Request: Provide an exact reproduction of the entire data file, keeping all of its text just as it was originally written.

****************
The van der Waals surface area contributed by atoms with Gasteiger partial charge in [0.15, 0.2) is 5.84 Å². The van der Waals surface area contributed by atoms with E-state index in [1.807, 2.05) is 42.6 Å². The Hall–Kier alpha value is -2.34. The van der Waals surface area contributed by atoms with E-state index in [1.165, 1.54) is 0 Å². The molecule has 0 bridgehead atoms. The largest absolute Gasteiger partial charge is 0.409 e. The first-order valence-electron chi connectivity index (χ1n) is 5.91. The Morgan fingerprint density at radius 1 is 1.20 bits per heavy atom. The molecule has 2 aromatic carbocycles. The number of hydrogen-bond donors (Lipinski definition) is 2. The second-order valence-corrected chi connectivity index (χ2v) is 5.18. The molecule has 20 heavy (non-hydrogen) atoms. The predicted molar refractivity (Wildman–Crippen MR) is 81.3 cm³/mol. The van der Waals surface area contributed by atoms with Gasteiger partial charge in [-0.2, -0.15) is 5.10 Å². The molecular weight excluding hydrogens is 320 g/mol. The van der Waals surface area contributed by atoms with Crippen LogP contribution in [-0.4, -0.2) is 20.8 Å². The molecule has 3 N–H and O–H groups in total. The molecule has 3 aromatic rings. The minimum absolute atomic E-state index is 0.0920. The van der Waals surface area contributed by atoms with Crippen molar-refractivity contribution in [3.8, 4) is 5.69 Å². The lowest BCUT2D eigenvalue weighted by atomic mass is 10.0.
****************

The van der Waals surface area contributed by atoms with Gasteiger partial charge in [0.15, 0.2) is 5.84 Å². The van der Waals surface area contributed by atoms with E-state index in [1.807, 2.05) is 42.6 Å². The Hall–Kier alpha value is -2.34. The van der Waals surface area contributed by atoms with E-state index in [1.165, 1.54) is 0 Å². The molecule has 0 bridgehead atoms. The largest absolute Gasteiger partial charge is 0.409 e. The first-order valence-electron chi connectivity index (χ1n) is 5.91. The Morgan fingerprint density at radius 1 is 1.20 bits per heavy atom. The molecule has 2 aromatic carbocycles. The number of hydrogen-bond donors (Lipinski definition) is 2. The second-order valence-corrected chi connectivity index (χ2v) is 5.18. The molecule has 20 heavy (non-hydrogen) atoms. The predicted molar refractivity (Wildman–Crippen MR) is 81.3 cm³/mol. The van der Waals surface area contributed by atoms with Gasteiger partial charge in [-0.2, -0.15) is 5.10 Å². The molecular weight excluding hydrogens is 320 g/mol. The van der Waals surface area contributed by atoms with Crippen LogP contribution in [-0.4, -0.2) is 20.8 Å². The molecule has 3 N–H and O–H groups in total. The molecule has 3 aromatic rings. The minimum absolute atomic E-state index is 0.0920. The van der Waals surface area contributed by atoms with Crippen molar-refractivity contribution in [3.8, 4) is 5.69 Å². The lowest BCUT2D eigenvalue weighted by atomic mass is 10.0.